3 EO to fight mycoses
Tea tree essential oil, the indispensable anti-mycosis
It is an anti-bacterial, anti-inflammatory and anti-fungal oil. It is by far one of the best essential oils against viruses, bacteria and fungi (mycosis = fungi).
Its high percentage of terpinene-4-ol (30 to 48%)
- Makes it a broad-spectrum antifungal agent
- Destroys the fungi that cause mycosis
- Inhibits fungal growth
- alters the development of spores (reproductive cell)
Palmarosa, the antimycotic of choice to prevent the proliferation of fungi
Mainly known for its antibacterial properties, Palmarosa EO is anti-infectious and antimycotic thanks to its geraniol molecules (66 to 84%). It fights with great effectiveness the mycoses of cutaneous origin and of the nail.
Noble laurel, one of the most effective
Mycoses are one of its specialities, but beware, Laurel essential oil is very powerful and must be used only in weak doses and for rather short duration. It can also be allergenic in sensitive people.
1,8-cineole is present in great quantity (35 to 45%), as well as the alpha-terpineol and the alpha-pinene that are active on the fungi, in particular the Candida albicans yeast. This is the one at the origin of nail and hand mycoses.
Noble Laurel essential oil will therefore be more specific for the mycoses of the nails of hands whereas Tea Tree essential oil will be more specific for the mycoses of the feet.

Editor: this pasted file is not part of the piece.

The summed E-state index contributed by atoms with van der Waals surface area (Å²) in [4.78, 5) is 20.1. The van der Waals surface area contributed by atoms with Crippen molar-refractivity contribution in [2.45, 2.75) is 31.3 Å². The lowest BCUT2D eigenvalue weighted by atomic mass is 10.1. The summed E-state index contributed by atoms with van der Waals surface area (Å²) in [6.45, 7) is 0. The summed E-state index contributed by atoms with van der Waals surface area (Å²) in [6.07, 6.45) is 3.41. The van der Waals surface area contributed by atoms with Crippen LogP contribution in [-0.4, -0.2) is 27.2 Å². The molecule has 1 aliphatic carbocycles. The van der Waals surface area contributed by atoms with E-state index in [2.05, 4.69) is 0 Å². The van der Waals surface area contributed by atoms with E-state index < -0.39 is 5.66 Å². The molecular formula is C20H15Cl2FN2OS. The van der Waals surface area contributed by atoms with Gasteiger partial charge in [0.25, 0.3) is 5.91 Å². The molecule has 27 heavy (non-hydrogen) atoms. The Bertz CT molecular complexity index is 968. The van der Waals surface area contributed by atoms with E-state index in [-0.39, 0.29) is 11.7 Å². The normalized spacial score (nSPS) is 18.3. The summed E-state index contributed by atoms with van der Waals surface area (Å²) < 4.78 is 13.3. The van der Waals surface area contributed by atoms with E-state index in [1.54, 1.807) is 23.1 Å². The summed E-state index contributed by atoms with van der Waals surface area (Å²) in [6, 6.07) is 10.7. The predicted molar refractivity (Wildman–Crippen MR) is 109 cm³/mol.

Lavender, to repair skin tissue damaged by fungi
Like tea tree essential oil, it is anti-bacterial and anti-fungal. It helps to eliminate the fungi responsible for nail fungus while regenerating the nail thanks to its healing and skin regenerating properties. By combining tea tree EO with lavender EO, the result is visible more quickly, the nail grows back strong and healthy.
If you have one of these 3 EO (tea tree, palmarosa or laurel): pour 1 drop in 1 drop of VO on the affected area 2 to 3 times a day.
From 3 months onwards, and for pregnant women over 3 months: 1 drop in 9 drops of VO, morning and evening after having well cleaned the affected area. Not for longer than 3 consecutive weeks. Make a pause of one week before starting again.
Precautions: Perform a skin test before application – Do not overdose – Not suitable for pregnant or breastfeeding women, children under 6 years and asthmatics. Do not apply any essential oil on the anus or genital zones. These sensitive zones of the body can be irritated, even sometimes burnt… when in their contact. In case of doubt, consult your doctor.
All properties and uses do not constitute medical advice. For therapeutic use, consult a physician.
Essential oils recipes to fight mycoses
Nail fungus : (complete synergy for adults)
Usage: dermal (cutaneous) application